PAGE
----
How to Make an Epoxy Resin River Table

Resin wood table tops are everywhere! This enviable look costs thousands to purchase, but is fairly easy to make yourself with some time, patience, special materials, and just a touch of building know-how. This easy DIY river table project calls for a reclaimed table base in a style that appeals to you. Using a pre-built base that you leave as-is or refinish to suit your taste takes lots of the work out of the process of building a resin top table. Let’s get started!

Essential Tools

  • Heat gun
  • Drill
  • Sander
  • Level
  • Sawhorses or a workbench large enough to support your DIY river table project

Essential Materials

This project begins with one table base of your choice. Choose a coffee table or a dining table, or go with a slim console table. You may want to choose a smaller design for your first epoxy resin river table, so that you can familiarize yourself with the process before moving on to something a bit larger. It’s all up to you!

wood, epoxy coat
Wood with epoxy coat, Wood with epoxy coat

The rest of the materials are a bit more specialized:

  • Two live edge wood planks of equal thickness, planed and sanded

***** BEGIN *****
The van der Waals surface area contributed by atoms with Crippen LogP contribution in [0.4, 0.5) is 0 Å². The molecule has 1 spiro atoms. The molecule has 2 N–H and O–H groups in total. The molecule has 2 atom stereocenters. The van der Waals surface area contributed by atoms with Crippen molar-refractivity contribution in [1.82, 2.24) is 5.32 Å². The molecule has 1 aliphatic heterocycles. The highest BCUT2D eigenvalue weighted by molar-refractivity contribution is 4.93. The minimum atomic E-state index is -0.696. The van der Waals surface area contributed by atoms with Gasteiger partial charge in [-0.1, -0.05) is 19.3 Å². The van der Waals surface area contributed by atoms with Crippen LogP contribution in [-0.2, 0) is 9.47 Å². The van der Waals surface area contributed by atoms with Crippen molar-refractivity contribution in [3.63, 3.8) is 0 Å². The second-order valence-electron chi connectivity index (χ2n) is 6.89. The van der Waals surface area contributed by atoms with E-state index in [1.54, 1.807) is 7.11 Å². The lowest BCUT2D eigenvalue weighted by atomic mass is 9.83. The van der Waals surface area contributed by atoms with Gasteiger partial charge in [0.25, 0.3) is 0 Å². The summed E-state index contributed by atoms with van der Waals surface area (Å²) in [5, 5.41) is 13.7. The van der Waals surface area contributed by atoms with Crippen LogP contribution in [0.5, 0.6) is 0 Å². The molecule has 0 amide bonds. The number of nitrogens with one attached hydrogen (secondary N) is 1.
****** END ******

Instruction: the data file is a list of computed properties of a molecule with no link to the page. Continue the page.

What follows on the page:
• Mineral spirits
  • Clear epoxy resin and hardener, enough to cover your project
  • Translucent tinting pigments in a shade of blue, green, or aquamarine that you like
  • Polishing compound
  • Silicone adhesive
  • Plywood for building frame to contain epoxy during pouring process
  • Tarp or plastic sheeting
  • Screws to build frame (this is broken down at the end of the project, no need to be picky about what kind to use)
  • Sandpaper, 1000 grit or higher

How to Build a River Table

We’re starting this DIY river table tutorial out with a few words of caution. First, be absolutely certain that you read all the literature that comes with the materials you’re working with. Choose compatible epoxy resin and hardener (you can buy these as a two-step kit for convenience) and make sure that it’s compatible with the tinting pigments you choose.